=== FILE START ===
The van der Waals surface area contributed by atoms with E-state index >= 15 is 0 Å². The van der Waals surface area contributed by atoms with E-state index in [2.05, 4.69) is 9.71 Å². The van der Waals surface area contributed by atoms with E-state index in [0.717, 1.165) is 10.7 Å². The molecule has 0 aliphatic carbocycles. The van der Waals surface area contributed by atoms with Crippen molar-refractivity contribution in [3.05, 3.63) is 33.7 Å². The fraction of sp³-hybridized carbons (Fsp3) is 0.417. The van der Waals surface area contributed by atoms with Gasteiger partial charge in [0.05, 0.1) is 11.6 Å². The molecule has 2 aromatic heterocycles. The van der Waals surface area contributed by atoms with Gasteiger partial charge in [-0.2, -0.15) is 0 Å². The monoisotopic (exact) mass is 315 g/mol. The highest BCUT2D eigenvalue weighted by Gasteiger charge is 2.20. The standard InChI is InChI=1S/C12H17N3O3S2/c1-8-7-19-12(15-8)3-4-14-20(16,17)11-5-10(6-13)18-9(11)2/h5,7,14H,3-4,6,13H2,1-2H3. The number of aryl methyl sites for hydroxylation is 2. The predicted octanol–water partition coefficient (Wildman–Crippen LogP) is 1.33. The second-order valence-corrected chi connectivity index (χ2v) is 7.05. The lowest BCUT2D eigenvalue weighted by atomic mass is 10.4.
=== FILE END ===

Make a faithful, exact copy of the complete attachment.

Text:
The van der Waals surface area contributed by atoms with E-state index >= 15 is 0 Å². The van der Waals surface area contributed by atoms with E-state index in [2.05, 4.69) is 9.71 Å². The van der Waals surface area contributed by atoms with E-state index in [0.717, 1.165) is 10.7 Å². The molecule has 0 aliphatic carbocycles. The van der Waals surface area contributed by atoms with Crippen molar-refractivity contribution in [3.05, 3.63) is 33.7 Å². The fraction of sp³-hybridized carbons (Fsp3) is 0.417. The van der Waals surface area contributed by atoms with Gasteiger partial charge in [0.05, 0.1) is 11.6 Å². The molecule has 2 aromatic heterocycles. The van der Waals surface area contributed by atoms with Gasteiger partial charge in [-0.2, -0.15) is 0 Å². The monoisotopic (exact) mass is 315 g/mol. The highest BCUT2D eigenvalue weighted by Gasteiger charge is 2.20. The standard InChI is InChI=1S/C12H17N3O3S2/c1-8-7-19-12(15-8)3-4-14-20(16,17)11-5-10(6-13)18-9(11)2/h5,7,14H,3-4,6,13H2,1-2H3. The number of aryl methyl sites for hydroxylation is 2. The predicted octanol–water partition coefficient (Wildman–Crippen LogP) is 1.33. The second-order valence-corrected chi connectivity index (χ2v) is 7.05. The lowest BCUT2D eigenvalue weighted by atomic mass is 10.4.